If you’re reading this, chances are you’re already observing Advent, even if you’re not sure what Advent is.
In the 1960s, kids like me growing up near Pacific Grove, California had something major to anticipate in addition to Christmas Day. We didn’t have snow, but we had Candy Cane Lane. Every year, my parents chose a December evening to pack my siblings and I into our Renault. I imagine that I, in turn, invited my well-loved Raggedy Ann doll along, and that as our car crept through the neighborhood famous for its state-of-the-art holiday displays, my eyes matched the intensity of hers.
In those days, we didn’t have Home Depot purveying inflatable lawn decorations; we had the parent or grandparent next door, holed up in a garage with plywood, jigsaw, and paint, spraying sawdust in the name of Christmas joy. So cruising past yards adorned with one-dimensional cutouts of our favorite characters surpassed even root beer floats at the local A & W. Jolly Santas perched atop chimneys, the Grinch threatened Whoville, and Charlie Brown and friends gathered around a sad, little wannabe Christmas tree.
Sometimes lights even blinked.
Still, my heart was drawn in a different way to scenes of a robed mother and father, gazing with tenderness at an infant in a manger. It brought to mind the mantle-sized version decorating our home, which I noticed my parents handled with great care. Something about that baby in the spotlight on a front lawn brought me my first experience of wonder.
Perhaps, even a three-year-old can distinguish between entertainment and awe.
As a grownup, I never paid a lot of heed to the season of Advent. Sure, when the kids were little and prone to adore the fat, bearded guy in the red suit, I’d offer those cutesy Advent calendars. We’d read age-appropriate devotions after dinner. But at the time, I was more concerned with nurturing their hearts toward the Christ in Christmas, than mine. After all, I already knew the deeper meaning of Christmas.
After yet another year of adulting, I usually arrived at the threshold of my cherished holiday burned out and broke, wondering how I got here again so soon. Christmas had its joys, but I came to it distracted. Overwhelmed. Half-hearted. Often by the time December 25 arrived, I was ready to be on the other side of the holiday season.
Lately though, I look forward to Advent, and I take more away from it every year. That is, now that I know it’s not just another thing to check off my December to-do list. Quite the opposite. The more tumultuous the year, the greater the healing it offers.
Just What is Advent?
Because Advent calendars begin on December 1, for a long time I wasn’t even aware that the length of Advent varies each year. Traditionally, it starts the fourth Sunday before Christmas and ends on December 24th. So this year, it begins December 3 and lasts twenty-two days.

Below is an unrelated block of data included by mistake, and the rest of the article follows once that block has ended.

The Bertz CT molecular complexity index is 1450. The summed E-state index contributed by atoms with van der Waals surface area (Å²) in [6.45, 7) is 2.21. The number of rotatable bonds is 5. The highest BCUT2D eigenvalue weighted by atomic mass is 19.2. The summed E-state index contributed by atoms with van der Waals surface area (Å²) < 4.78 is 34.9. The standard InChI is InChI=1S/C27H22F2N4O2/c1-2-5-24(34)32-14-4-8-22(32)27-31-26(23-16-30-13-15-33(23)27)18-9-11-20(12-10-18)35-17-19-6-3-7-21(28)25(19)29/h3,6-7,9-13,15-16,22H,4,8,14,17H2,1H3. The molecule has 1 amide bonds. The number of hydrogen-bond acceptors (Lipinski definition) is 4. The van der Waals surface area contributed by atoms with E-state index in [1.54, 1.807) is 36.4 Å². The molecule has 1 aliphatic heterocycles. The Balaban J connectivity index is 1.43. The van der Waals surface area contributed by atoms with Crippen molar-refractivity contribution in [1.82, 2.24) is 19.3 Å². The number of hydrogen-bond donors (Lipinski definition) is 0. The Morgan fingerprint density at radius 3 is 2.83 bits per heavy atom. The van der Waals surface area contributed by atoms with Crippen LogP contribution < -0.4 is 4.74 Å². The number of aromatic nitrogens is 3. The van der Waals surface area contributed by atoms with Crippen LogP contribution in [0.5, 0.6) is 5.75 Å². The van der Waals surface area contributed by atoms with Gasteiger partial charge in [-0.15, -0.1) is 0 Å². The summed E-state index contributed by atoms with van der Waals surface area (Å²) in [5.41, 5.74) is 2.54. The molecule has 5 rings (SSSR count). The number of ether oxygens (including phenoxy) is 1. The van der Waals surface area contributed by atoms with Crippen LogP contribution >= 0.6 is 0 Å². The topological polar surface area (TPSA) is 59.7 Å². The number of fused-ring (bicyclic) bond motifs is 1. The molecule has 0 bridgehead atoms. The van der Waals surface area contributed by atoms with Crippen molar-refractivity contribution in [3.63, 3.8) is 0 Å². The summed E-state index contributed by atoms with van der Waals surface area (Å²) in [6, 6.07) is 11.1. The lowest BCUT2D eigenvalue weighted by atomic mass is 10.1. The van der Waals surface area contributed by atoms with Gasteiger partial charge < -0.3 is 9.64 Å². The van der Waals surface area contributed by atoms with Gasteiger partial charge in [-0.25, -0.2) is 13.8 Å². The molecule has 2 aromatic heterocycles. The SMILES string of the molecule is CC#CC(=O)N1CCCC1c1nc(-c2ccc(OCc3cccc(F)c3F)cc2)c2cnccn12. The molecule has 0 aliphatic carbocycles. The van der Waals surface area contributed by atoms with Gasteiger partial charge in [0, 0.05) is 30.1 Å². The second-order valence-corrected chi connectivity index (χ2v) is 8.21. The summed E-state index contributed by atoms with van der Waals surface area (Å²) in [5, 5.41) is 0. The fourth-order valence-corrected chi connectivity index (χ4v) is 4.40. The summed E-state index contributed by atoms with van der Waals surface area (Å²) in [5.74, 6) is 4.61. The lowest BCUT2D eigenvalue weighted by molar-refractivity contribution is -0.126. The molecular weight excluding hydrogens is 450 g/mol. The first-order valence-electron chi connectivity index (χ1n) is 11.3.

While its origin is ancient, dating back at least to the fifth century (some even posit the apostle Peter started it), Advent’s objective is timeless. It offers a stretch of days to prepare our hearts for Christmas. But what does that mean in practice today? The answer, I think, is kind of vague and totally personal.
You and I know all too well what it isn’t. It’s not skidding to a halt before the manger on December 25. It’s not trying to sprinkle holy anticipation over a soul full of dread in a season of chaos. What Advent is not: Trying to sprinkle holy anticipation over a soul full of dread in a season of chaos. Click To Tweet
A Simple Christmas
Like you, I crave a simple, meaningful Christmas. I want to admire and reflect God’s glory, his world-changing beam of hope revealed in Jesus Christ. I can’t do that with a cloudy mirror.
Advent means coming. So it’s anything that helps us take our foot off the pedal, to consider the past and future coming of Christ. Zooming our heart’s lens on past graces and future hope renews our perspective like nothing else. It restores our peace.
When it comes to Christmastime activities, it’s the spirit in which we do them. If decorating your mantel, blasting Pentatonix, or frosting sugar cookies readies your spirit to celebrate Jesus’ birth, you’re already observing Advent. You can decorate with lights to satisfy the kids or the neighbors or your own expectations, or you can do it to honor Jesus as the light of the world.
Advent is not another box to be checked or test to be passed. It’s a gentle aligning of your spirit, to receive afresh the greatest news in all of history. Advent is anytime you recognize Jesus’ birth as an out-of-the box event that means something inestimable for you. Advent is anytime you recognize Jesus' birth as an out-of-the box event that means something inestimable for you. Click To Tweet
It’s a struggling family with zero budget for Christmas, making a list of ways God revealed his faithfulness this year.
It’s a harried woman parked in a van on the outskirts of a Target parking lot. While kids nap in their car seats, she’s praying Psalm 139. Search me, O God, and know my heart; test me and know my anxious thoughts. Point out anything in me that offends you, and lead me along the path of everlasting life . . .
It’s me, struggling to find a few uninterrupted hours to pen this post (because Advent begins today after all), choosing to surrender my will to the one whose glory I write for.
It’s you, reading this because you, too, long for a simple, meaningful Christmas.
It’s a slow-moving car on a mild December evening, with the windows rolled down. And a little girl with salt air in her nose, captivated by a plywood effigy of the God-child, beginning to make her heart his home.
This is the first in a new series of hope-infused Advent posts. To follow the series and receive future posts, be sure to sign up for email updates. I’ll never share your information with others; I care about your privacy.